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Development of the modern atomic theory. By Tricia Caldwell Period 4. 1803-1911. 1803- J. Dalton pictures atoms as tiny, indestructible particles, with no internal structure. 1897- J.J Thomson discovered the electron; pictures electrons embedded in a sphere of positive electrical charge

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development of the modern atomic theory

Development of the modern atomic theory

By Tricia Caldwell

Period 4

1803 1911
1803-1911
  • 1803- J. Dalton pictures atoms as tiny, indestructible particles, with no internal structure.
  • 1897- J.J Thomson discovered the electron; pictures electrons embedded in a sphere of positive electrical charge
  • 1904- H. Nagaoka suggested an atom has a central nucleus. Electrons orbit around the nucleus
  • 1911- E. Rutherford found that an atom has a small, dense, positively charged nucleus; electrons more around it.

electron

nucleus

electron

electrons

nucleus

1913 1932
1913-1932
  • 1913- N. Bohr modeled that the electron moves in a circular orbit at fixed distance from the nucleus
  • 1923- L.d. Broglie proposes that moving particles like electrons have some properties of waves
  • 1926- E. Schrodinger develops mathamatical equations to describe moving electrons
  • 1932- J. Chadwick confirms existance of neutrons that have no charge and is in atomic nucluei

nucleus

electron

works cited
Works Cited
  • http://www.google.com/imgres?imgurl=http://physics.weber.edu/carroll/wonder/images/stm.gif&imgrefurl=http://physics.weber.edu/carroll/wonder/electron_waves.htm&usg=__jF8D3jGw5eYUaTYeMzLgtdOVK4Y=&h=429&w=600&sz=106&hl=en&start=0&zoom=1&tbnid=zl3tFguEPnIXvM:&tbnh=128&tbnw=179&prev=/images%3Fq%3Delectrons%2Bwaves%26hl%3Den%26biw%3D1020%26bih%3D567%26gbv%3D2%26tbs%3Disch:1&itbs=1&iact=hc&vpx=226&vpy=77&dur=1750&hovh=190&hovw=266&tx=171&ty=91&ei=emmSTMfDBYb0swPyy_jACg&oei=emmSTMfDBYb0swPyy_jACg&esq=1&page=1&ndsp=15&ved=1t:429,r:1,s:0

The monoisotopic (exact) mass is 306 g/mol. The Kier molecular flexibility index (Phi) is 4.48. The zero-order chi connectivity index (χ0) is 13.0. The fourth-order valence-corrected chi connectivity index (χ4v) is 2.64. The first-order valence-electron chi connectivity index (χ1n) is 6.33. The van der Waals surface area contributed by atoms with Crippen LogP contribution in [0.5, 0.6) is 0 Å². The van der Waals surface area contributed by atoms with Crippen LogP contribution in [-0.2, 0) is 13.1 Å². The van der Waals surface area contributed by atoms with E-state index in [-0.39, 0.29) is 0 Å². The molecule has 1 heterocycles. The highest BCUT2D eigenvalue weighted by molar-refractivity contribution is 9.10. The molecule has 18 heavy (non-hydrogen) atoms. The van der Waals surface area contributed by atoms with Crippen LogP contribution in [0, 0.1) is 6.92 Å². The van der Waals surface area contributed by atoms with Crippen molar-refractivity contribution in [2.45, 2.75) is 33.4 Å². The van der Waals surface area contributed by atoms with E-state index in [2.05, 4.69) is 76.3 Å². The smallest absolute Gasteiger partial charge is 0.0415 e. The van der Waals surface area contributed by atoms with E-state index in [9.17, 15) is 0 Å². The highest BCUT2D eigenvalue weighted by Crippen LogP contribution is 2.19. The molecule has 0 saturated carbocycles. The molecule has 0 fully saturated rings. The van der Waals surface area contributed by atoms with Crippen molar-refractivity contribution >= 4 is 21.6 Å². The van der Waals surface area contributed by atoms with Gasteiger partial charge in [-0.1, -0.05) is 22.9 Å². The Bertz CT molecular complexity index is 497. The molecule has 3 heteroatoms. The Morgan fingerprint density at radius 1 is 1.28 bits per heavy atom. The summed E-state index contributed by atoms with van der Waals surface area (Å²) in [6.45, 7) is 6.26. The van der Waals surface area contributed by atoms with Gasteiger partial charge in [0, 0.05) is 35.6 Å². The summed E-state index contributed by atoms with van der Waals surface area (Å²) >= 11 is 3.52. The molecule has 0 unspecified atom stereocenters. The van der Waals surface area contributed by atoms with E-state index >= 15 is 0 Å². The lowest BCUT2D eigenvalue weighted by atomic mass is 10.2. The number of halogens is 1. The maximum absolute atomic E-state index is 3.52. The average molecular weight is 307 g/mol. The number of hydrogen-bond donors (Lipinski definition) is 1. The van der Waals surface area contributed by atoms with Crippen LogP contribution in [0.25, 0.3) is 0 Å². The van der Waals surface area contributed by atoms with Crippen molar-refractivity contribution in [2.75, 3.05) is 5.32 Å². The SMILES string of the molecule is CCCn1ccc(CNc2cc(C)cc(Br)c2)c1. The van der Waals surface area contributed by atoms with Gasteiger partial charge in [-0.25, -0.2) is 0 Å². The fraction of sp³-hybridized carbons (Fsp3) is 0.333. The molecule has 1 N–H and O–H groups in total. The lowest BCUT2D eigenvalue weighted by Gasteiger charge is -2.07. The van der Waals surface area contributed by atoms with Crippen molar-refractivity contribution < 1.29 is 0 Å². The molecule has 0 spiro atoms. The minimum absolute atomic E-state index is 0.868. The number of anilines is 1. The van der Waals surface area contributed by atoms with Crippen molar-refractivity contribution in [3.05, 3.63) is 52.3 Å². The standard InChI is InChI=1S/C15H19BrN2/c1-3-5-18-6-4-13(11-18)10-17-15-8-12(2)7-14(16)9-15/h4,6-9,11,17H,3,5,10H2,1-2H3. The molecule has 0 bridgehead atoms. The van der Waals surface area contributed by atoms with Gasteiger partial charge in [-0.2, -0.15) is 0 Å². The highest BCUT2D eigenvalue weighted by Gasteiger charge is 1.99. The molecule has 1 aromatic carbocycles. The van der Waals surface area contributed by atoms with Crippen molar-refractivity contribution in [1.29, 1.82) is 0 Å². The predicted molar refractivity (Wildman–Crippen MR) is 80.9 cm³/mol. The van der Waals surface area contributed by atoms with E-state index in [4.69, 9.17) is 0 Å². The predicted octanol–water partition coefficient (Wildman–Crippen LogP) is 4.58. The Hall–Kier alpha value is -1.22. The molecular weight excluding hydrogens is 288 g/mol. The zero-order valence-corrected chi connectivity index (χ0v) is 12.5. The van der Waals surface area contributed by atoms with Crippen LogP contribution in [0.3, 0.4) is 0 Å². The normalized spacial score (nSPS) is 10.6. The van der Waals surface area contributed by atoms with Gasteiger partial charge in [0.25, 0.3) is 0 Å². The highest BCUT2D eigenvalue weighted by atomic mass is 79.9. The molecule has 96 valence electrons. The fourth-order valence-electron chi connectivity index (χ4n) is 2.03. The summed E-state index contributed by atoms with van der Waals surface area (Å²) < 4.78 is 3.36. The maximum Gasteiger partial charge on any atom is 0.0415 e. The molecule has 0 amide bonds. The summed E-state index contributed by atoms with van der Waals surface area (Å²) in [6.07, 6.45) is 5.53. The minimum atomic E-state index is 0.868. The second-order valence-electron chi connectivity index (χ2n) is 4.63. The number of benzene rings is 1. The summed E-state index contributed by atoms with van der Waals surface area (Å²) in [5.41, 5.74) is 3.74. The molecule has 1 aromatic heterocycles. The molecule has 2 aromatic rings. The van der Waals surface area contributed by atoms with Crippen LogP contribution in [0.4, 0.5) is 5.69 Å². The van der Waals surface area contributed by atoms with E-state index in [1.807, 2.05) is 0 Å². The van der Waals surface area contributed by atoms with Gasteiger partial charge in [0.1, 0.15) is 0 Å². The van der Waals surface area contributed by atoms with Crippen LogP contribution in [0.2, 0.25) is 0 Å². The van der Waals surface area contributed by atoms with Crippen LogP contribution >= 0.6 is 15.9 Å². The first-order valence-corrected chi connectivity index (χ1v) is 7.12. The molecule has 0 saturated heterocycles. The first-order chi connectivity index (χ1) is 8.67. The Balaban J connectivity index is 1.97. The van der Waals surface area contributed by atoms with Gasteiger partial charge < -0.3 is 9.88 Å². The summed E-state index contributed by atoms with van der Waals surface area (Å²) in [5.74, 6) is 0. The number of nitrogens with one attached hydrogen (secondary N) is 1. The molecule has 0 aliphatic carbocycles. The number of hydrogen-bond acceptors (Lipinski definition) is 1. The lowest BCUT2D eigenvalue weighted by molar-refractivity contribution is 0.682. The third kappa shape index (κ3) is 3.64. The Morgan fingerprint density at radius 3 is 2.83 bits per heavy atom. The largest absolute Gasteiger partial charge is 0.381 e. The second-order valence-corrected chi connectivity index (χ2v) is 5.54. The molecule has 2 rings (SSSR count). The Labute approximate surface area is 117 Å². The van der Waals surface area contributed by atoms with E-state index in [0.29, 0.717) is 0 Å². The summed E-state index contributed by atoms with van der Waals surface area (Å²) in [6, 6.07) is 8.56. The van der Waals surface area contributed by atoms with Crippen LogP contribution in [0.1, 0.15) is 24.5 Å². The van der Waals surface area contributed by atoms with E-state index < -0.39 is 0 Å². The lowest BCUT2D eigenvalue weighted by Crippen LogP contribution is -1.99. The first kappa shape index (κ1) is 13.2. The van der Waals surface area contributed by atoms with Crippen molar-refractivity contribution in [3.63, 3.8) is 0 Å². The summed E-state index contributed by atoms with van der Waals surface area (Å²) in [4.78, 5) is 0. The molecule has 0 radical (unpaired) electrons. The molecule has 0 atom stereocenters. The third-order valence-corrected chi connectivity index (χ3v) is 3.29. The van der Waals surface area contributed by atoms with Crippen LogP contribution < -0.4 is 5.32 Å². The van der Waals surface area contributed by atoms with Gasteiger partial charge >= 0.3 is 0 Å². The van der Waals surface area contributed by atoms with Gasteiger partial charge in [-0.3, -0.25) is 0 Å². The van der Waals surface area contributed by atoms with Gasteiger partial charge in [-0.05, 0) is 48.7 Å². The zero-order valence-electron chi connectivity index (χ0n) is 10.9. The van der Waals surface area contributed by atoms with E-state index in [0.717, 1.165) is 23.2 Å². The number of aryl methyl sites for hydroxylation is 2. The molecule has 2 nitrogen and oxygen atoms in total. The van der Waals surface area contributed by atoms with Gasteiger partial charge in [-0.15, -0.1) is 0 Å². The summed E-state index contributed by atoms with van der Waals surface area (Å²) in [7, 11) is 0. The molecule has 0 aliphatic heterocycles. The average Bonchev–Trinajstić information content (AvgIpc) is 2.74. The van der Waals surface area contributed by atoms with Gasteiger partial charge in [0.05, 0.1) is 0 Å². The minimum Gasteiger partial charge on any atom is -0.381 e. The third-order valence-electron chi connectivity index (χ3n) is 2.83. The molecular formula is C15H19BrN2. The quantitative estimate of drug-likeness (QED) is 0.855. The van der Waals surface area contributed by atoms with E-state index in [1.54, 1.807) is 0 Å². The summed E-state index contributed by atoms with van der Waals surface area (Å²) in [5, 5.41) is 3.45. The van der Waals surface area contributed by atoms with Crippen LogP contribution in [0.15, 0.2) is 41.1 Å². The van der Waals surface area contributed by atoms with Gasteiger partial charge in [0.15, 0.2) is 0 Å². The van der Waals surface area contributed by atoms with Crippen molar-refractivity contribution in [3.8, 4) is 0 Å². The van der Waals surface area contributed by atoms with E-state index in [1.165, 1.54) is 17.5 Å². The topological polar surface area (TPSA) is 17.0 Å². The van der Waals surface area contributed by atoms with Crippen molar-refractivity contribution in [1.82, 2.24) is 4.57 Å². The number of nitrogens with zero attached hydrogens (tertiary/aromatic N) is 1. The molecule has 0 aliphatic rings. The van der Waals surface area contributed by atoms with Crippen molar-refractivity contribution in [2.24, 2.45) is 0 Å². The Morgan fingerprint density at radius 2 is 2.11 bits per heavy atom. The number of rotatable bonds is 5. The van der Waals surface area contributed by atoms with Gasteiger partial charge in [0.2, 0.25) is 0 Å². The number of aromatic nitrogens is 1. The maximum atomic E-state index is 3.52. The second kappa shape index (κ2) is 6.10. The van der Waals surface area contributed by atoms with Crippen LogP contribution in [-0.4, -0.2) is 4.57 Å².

• http://www.google.com/imgres?imgurl=http://www.losgazquez.com/blog/wp-content/uploads/2007/12/electrons.jpg&imgrefurl=http://www.losgazquez.com/blog/%3Fm%3D200712&usg=__Xw3r4z65VZRbePdb8vzcMpCn-64=&h=305&w=300&sz=120&hl=en&start=0&zoom=1&tbnid=zTWGBFhvh-OVvM:&tbnh=126&tbnw=122&prev=/images%3Fq%3Delectrons%26hl%3Den%26biw%3D1020%26bih%3D567%26gbv%3D2%26tbs%3Disch:10%2C162&itbs=1&iact=hc&vpx=754&vpy=203&dur=609&hovh=226&hovw=223&tx=165&ty=76&ei=NmqSTIftLYfUtQO5pOzACg&oei=FmSSTMSQD5DksQPBqITBCg&esq=3&page=1&ndsp=18&ved=1t:429,r:17,s:0&biw=1020&bih=567
  • http://www.google.com/imgres?imgurl=http://www.nmsea.org/Curriculum/4_6/Electricity/wire_electrons.gif&imgrefurl=http://www.nmsea.org/Curriculum/4_6/Electricity/dc_electricity.htm&usg=__zWAyYogPusvIstmHXG1F94qz2qE=&h=360&w=480&sz=6&hl=en&start=18&zoom=1&tbnid=9NMlX4vTnmbFOM:&tbnh=122&tbnw=170&prev=/images%3Fq%3Delectrons%26hl%3Den%26biw%3D1020%26bih%3D567%26gbv%3D2%26tbs%3Disch:10%2C453&itbs=1&iact=hc&vpx=122&vpy=262&dur=1109&hovh=194&hovw=259&tx=158&ty=197&ei=YWqSTPjTEYu8sQPOnJzlCQ&oei=FmSSTMSQD5DksQPBqITBCg&esq=2&page=2&ndsp=15&ved=1t:429,r:10,s:18&biw=1020&bih=567
  • http://www.google.com/imgres?imgurl=http://www.csmate.colostate.edu/cltw/cohortpages/viney_off/atom.jpg&imgrefurl=http://www.csmate.colostate.edu/cltw/cohortpages/viney_off/atomhistory.html&usg=__mwHkHcenVMtzyNMKGFFYH8q3JDM=&h=393&w=629&sz=16&hl=en&start=0&zoom=1&tbnid=WwmPTFhBUnffcM:&tbnh=126&tbnw=209&prev=/images%3Fq%3Delectron%2Bcloud%2Bmodel%2Bof%2Batom%26hl%3Den%26sa%3DX%26gbv%3D2%26biw%3D1003%26bih%3D567%26tbs%3Disch:1&itbs=1&iact=hc&vpx=129&vpy=115&dur=797&hovh=177&hovw=284&tx=99&ty=108&ei=U2uSTOcRi_iwA76O6OQJ&oei=U2uSTOcRi_iwA76O6OQJ&esq=1&page=1&ndsp=15&ved=1t:429,r:0,s:0
  • Textbook pg 128-129